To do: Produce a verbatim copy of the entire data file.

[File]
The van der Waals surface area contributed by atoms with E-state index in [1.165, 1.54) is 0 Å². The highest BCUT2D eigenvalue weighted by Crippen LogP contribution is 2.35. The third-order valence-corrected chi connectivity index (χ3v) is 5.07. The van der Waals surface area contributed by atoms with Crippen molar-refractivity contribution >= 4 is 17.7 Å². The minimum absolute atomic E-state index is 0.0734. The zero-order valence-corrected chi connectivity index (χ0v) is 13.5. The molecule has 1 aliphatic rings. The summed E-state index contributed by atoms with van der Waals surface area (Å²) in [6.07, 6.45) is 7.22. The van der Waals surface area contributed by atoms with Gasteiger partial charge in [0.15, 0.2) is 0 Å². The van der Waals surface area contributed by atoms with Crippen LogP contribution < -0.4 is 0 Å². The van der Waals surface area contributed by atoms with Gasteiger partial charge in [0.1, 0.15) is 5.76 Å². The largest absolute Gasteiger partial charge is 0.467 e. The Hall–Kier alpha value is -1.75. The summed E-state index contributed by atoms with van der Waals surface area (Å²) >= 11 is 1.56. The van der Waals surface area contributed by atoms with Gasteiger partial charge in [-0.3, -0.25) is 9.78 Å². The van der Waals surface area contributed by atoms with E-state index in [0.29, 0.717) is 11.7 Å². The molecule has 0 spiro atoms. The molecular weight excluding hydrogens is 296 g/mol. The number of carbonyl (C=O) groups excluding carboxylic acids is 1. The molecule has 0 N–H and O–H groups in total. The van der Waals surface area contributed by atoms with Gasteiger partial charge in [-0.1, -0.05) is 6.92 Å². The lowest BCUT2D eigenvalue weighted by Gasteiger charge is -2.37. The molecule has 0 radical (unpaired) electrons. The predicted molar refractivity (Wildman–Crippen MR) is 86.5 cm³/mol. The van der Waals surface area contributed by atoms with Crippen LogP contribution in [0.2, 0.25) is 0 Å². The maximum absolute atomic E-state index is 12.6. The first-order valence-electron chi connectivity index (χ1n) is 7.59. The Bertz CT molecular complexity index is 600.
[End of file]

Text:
The van der Waals surface area contributed by atoms with E-state index in [1.165, 1.54) is 0 Å². The highest BCUT2D eigenvalue weighted by Crippen LogP contribution is 2.35. The third-order valence-corrected chi connectivity index (χ3v) is 5.07. The van der Waals surface area contributed by atoms with Crippen molar-refractivity contribution >= 4 is 17.7 Å². The minimum absolute atomic E-state index is 0.0734. The zero-order valence-corrected chi connectivity index (χ0v) is 13.5. The molecule has 1 aliphatic rings. The summed E-state index contributed by atoms with van der Waals surface area (Å²) in [6.07, 6.45) is 7.22. The van der Waals surface area contributed by atoms with Gasteiger partial charge in [0.15, 0.2) is 0 Å². The van der Waals surface area contributed by atoms with Crippen LogP contribution < -0.4 is 0 Å². The van der Waals surface area contributed by atoms with Gasteiger partial charge in [0.1, 0.15) is 5.76 Å². The largest absolute Gasteiger partial charge is 0.467 e. The Hall–Kier alpha value is -1.75. The summed E-state index contributed by atoms with van der Waals surface area (Å²) >= 11 is 1.56. The van der Waals surface area contributed by atoms with Gasteiger partial charge in [-0.3, -0.25) is 9.78 Å². The van der Waals surface area contributed by atoms with E-state index in [0.29, 0.717) is 11.7 Å². The molecule has 0 spiro atoms. The molecular weight excluding hydrogens is 296 g/mol. The number of carbonyl (C=O) groups excluding carboxylic acids is 1. The molecule has 0 N–H and O–H groups in total. The van der Waals surface area contributed by atoms with Gasteiger partial charge in [-0.1, -0.05) is 6.92 Å². The lowest BCUT2D eigenvalue weighted by Gasteiger charge is -2.37. The molecule has 0 radical (unpaired) electrons. The predicted molar refractivity (Wildman–Crippen MR) is 86.5 cm³/mol. The van der Waals surface area contributed by atoms with Crippen LogP contribution in [0.2, 0.25) is 0 Å². The maximum absolute atomic E-state index is 12.6. The first-order valence-electron chi connectivity index (χ1n) is 7.59. The Bertz CT molecular complexity index is 600.